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24th Apr 2021

New schools in Ireland will be given the option of having gender neutral bathrooms

Trine Jensen-Burke

gender neutral toilets

It was one of the measures included in the LGBTI+ Youth Strategy that was published back in 2018.

And now, under new design guidance released by the Department of Education, gender-neutral toilets will from now no be an option for schools.

In the past few years, a number of secondary schools around the country sought permission from the Government before building to install gender-neutral bathrooms, and now, as part of the updated school design guide, it has been made clear that these bathrooms will include self-contained cubicles with their own doors.

Sinks will be communal and the designs show that they can be seen from corridors.

Speaking to the Irish Independent, a spokesperson for the Department of Education said these are “simply design guidelines” and any decision on the designated gender of bathroom facilities can only be made by the school.

They also added: “The operation of sanitary facilities is a matter for each school authority. As such, early discussion in the design process between the design team and the school authority in relation to the arrangement and layout of sanitary facilities is required.”

The new advice states that the design of these new facilities should be done so in the will to stop bullying or anti-social activities in these spaces.

“All sanitary facilities are to be designed with the physical and emotional safety of pupils in mind, to promote inclusivity and in order to remove the risk of bullying in the school environment,” the document says.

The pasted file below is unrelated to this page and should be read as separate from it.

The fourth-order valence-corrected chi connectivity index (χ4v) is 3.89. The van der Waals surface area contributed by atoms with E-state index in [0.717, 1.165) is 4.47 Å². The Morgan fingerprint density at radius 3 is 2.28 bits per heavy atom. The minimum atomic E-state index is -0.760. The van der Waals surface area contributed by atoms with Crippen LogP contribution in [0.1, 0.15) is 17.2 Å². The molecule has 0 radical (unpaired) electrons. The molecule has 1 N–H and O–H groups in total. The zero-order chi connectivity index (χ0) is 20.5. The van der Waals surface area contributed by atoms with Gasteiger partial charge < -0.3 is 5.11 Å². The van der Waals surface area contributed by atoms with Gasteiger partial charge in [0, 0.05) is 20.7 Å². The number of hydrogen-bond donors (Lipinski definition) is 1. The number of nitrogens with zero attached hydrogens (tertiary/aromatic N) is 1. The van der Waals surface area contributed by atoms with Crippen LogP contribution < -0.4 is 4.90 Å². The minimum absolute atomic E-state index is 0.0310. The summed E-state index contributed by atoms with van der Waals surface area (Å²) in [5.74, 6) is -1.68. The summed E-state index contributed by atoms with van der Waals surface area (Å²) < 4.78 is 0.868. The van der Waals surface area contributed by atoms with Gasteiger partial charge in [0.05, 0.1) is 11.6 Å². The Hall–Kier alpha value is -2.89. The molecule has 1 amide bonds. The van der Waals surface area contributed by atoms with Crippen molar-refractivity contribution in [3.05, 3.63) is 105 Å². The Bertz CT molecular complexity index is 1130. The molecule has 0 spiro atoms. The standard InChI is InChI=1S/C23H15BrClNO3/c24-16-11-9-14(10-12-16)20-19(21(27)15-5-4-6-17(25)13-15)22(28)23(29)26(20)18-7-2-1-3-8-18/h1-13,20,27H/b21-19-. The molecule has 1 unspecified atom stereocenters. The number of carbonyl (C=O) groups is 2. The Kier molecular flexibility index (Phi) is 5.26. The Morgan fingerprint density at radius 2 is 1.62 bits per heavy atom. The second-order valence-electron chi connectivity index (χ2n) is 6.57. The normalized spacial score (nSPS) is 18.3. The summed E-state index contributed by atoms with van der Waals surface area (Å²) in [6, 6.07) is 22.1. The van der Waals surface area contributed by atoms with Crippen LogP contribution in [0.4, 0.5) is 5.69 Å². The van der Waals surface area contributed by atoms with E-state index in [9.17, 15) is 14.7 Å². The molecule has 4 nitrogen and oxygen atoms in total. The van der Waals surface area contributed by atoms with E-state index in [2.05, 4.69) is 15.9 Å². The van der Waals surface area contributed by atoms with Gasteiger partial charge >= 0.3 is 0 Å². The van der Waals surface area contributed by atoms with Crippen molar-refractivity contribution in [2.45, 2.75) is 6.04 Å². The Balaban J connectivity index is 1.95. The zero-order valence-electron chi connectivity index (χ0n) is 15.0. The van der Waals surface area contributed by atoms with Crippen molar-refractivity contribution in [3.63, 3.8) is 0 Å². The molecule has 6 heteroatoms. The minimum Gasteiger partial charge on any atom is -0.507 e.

“Toilets, corridors, cloakrooms, locker areas, changing rooms and showers may be the location of verbal, psychological and physical bullying.

“The behaviour of pupils in those areas requires careful monitoring through passive supervision.”

It added that toilets should be arranged in “small blocks, not in large central blocks” to discourage anti-social behaviour, reduce disruption caused by cleaning and maintenance, and cut down class time lost by pupils using the facilities.

“All student sanitary facilities are to be designed and located in order to maximise passive supervision and reduce the risk of bullying and anti-social behaviour,” the document continued.

“At the same time, the privacy of each individual WC unit is not to be compromised.”

Commenting on the new guidelines, CEO of BeLonGTo Youth Services, Moninne Griffith, said this can only be seen as a “really positive step” for trans and non-binary students.

“It’s about choice and it’s about making sure that there’s the option of segregated and gender-neutral bathrooms,” Ms Griffith explained on Newstalk earlier this week.

“So I think for any parents that are worried about that just go back to the source and read the facts. Schools will consult with parents, they’ll consult with students – and also bathrooms, sometimes, can be quite a contested space anyway for students where some bullying goes on.”